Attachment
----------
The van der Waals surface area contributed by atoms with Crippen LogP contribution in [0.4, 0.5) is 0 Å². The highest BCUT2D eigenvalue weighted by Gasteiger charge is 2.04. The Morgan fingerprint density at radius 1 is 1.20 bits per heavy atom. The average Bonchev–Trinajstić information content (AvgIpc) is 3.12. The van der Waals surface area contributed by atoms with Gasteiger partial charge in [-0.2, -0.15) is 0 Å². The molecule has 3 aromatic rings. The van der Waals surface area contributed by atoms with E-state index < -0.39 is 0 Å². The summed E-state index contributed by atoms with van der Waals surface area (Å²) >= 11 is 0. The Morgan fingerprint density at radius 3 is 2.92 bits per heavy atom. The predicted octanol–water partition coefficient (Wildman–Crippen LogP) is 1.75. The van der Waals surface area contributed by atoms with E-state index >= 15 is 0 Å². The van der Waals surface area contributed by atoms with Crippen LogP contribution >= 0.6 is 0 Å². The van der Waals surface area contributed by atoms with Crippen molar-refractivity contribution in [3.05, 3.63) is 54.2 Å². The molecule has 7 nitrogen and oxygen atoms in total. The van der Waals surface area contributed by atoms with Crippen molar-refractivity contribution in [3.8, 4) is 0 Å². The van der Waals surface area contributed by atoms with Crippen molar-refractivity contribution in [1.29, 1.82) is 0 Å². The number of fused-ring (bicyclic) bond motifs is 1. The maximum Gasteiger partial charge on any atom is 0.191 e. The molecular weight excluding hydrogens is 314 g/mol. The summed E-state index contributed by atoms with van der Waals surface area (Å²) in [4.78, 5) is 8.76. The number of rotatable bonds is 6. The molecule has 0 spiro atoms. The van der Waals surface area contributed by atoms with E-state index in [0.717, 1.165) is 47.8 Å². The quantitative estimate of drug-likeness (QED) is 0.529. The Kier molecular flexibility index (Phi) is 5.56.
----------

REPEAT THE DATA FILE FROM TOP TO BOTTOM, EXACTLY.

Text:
The van der Waals surface area contributed by atoms with Crippen LogP contribution in [0.4, 0.5) is 0 Å². The highest BCUT2D eigenvalue weighted by Gasteiger charge is 2.04. The Morgan fingerprint density at radius 1 is 1.20 bits per heavy atom. The average Bonchev–Trinajstić information content (AvgIpc) is 3.12. The van der Waals surface area contributed by atoms with Gasteiger partial charge in [-0.2, -0.15) is 0 Å². The molecule has 3 aromatic rings. The van der Waals surface area contributed by atoms with E-state index < -0.39 is 0 Å². The summed E-state index contributed by atoms with van der Waals surface area (Å²) >= 11 is 0. The Morgan fingerprint density at radius 3 is 2.92 bits per heavy atom. The predicted octanol–water partition coefficient (Wildman–Crippen LogP) is 1.75. The van der Waals surface area contributed by atoms with E-state index >= 15 is 0 Å². The van der Waals surface area contributed by atoms with Crippen LogP contribution >= 0.6 is 0 Å². The van der Waals surface area contributed by atoms with Crippen molar-refractivity contribution in [3.05, 3.63) is 54.2 Å². The molecule has 7 nitrogen and oxygen atoms in total. The van der Waals surface area contributed by atoms with Crippen molar-refractivity contribution in [3.8, 4) is 0 Å². The van der Waals surface area contributed by atoms with Crippen molar-refractivity contribution in [1.29, 1.82) is 0 Å². The number of fused-ring (bicyclic) bond motifs is 1. The maximum Gasteiger partial charge on any atom is 0.191 e. The molecular weight excluding hydrogens is 314 g/mol. The summed E-state index contributed by atoms with van der Waals surface area (Å²) in [4.78, 5) is 8.76. The number of rotatable bonds is 6. The molecule has 0 spiro atoms. The van der Waals surface area contributed by atoms with E-state index in [0.717, 1.165) is 47.8 Å². The quantitative estimate of drug-likeness (QED) is 0.529. The Kier molecular flexibility index (Phi) is 5.56.